The men slouch in their chairs and stare at the angelfish darting around a tank in the corner of the room. Mickey plunges ahead, railing against a litany of slovenly offenses. Only Hop offers a meek defense. “I’ve just been here a few days. I’ve always cleaned up after myself.”

At first glance, this could be a scene out of just about any place where strangers live together—a college dorm, a group home, an apartment full of roommates. But the ordinary feel of the meeting belies the strangeness of the situation; all of the men in the room are convicted sex offenders.

This house, in Coram, New York, sits at the center of the largest cluster of sex offenders on Long Island. As of mid-December, according to the state’s sex-offender registry, there were 45 high-risk sex offenders living in this hamlet, seventeen on a single block. And this house has the dubious distinction of holding the highest concentration of offenders in the neighborhood—seven of its nine residents have a sex offense on their rap sheet.

The men—all of whom asked to be referred to by their first names or nicknames for fear of harassment—don’t look particularly menacing, but their stories certainly are: Larry was convicted of raping a 4-year-old girl in 1983, Hop went to prison in 1982 for sodomizing a girl, and Stephen was convicted of rape in 1985. Mickey, 46, also did time for a sex offense. His rap sheet, which extends back to the early eighties, features mostly burglaries and DWIs, but in 2000, he was convicted of sexual assault for pushing a 16-year-old girl into the woods and trying to pull down her pants before she managed to escape.

These men live in this house because, for better or for worse, they have been cast out by society. The nature of their crimes guarantees that they will be identified as sex offenders—or, as they sometimes call themselves, “S.O.’s”—for the rest of their lives, their names, photos, and addresses, along with the particulars of what they’ve done, all available on the Internet. In Suffolk County, they are prohibited from living within a quarter-mile of a school or playground or day-care center. As long as they’re on parole, they can’t leave the county or move in with friends or family who have kids. And once they find a place to reside, the police start knocking on doors to inform neighbors that there is a sex offender in their midst, which often leads to their eviction.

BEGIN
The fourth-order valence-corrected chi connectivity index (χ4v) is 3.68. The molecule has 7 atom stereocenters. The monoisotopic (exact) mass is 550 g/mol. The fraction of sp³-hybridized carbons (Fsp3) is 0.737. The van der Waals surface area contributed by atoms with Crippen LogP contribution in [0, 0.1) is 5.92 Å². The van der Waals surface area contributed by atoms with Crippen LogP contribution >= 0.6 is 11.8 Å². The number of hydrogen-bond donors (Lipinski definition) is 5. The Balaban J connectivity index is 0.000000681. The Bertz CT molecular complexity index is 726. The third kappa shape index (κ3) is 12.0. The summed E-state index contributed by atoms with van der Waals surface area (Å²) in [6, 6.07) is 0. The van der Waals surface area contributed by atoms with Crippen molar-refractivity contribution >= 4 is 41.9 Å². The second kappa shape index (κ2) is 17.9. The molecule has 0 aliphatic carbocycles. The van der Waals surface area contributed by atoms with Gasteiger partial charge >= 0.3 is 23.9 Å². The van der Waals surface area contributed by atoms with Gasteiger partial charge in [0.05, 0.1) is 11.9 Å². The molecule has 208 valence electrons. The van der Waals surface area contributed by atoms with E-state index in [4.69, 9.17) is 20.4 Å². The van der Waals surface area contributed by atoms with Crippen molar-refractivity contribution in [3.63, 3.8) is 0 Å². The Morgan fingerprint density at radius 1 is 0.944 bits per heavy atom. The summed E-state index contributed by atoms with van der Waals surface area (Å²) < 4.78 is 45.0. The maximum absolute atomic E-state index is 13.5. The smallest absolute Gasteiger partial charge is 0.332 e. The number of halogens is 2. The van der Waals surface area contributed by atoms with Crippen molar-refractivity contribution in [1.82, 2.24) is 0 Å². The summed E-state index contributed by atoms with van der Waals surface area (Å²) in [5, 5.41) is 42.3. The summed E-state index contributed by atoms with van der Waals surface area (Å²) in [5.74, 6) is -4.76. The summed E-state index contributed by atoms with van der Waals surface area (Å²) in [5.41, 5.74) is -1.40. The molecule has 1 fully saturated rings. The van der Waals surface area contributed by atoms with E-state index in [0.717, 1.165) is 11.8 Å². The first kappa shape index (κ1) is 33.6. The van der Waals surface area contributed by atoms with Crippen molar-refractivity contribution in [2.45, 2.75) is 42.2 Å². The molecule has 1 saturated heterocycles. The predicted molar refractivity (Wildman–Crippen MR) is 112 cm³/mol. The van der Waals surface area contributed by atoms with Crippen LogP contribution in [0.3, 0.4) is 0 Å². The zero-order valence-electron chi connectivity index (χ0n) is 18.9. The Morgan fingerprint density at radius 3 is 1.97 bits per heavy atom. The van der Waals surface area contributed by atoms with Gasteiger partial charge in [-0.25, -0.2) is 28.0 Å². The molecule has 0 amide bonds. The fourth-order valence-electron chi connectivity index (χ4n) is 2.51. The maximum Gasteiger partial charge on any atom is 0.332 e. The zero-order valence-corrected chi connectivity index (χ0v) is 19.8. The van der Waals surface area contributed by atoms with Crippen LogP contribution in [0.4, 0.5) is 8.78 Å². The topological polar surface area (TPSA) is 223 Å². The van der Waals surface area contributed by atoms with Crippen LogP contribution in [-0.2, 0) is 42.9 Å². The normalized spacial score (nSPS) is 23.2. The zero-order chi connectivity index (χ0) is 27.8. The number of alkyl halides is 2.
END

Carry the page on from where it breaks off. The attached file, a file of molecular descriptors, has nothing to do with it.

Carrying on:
Against this bleak landscape, Mickey’s house is something of a refuge—a place where sex offenders have banded together, trying to help themselves by helping each other. “We ain’t got nobody but ourselves,” says Mickey. “Nobody would help one bit. So we just did it on our own.”

This neighborhood of Coram has never had much to recommend it—just a dozen or so rooming houses that look like typical suburban ranches but for the smell of crack drifting from the windows. The area is better than it once was, but at night, especially when it’s warm, people still swarm the streets, hanging out, buying and selling drugs. “The first time I went out there, I thought I stepped into the movie Night of the Living Dead,” says a local law-enforcement officer. “I almost went for my weapon. People were coming out of the bushes with their arms extended, trying to make a drug deal.”

One thing the neighborhood did have was a landlady who would rent to almost anyone. Mary Dodson had moved to the area in the fifties, and over the years had accumulated so many houses—close to 35—in Coram and neighboring Gordon Heights that the area became known as Dodsonville. In a county with a shortage of low-income housing, her properties became magnets for welfare recipients, homeless people, anyone who needed a cheap place to stay. With these new residents, all sorts of social ills arrived, too—violence, mental illness, open-air drug dealing. Depending on whom you asked, Dodson was a good-hearted Christian taking in people who had nowhere else to go—or a slumlord who had run the neighborhood into the ground for her own financial gain.



By the time Mickey arrived in 2005, Dodson was near the end of her life (she died in 2007, at age 79), and her daughter Bernadette Parks, then 59, was running the family’s real-estate empire. When Mickey turned up at the house Parks shared with her mother, he was desperate for a place to sleep. Parks didn’t ask questions about his past; he looked okay to her. “I put him in his room—a shitty room,” Parks says. “Went back a couple days later. Mickey had it painted, cleaned, fixed nice.” Mickey stayed for a while, then moved to another of her houses. This one, too, they both agree, was a disaster. “A crack house,” Mickey says. “It was terrible. Robbing each other. Fighting. You wouldn’t believe the stuff that was going on.” When Mickey asked if he could take over the management of his house, Parks welcomed the help.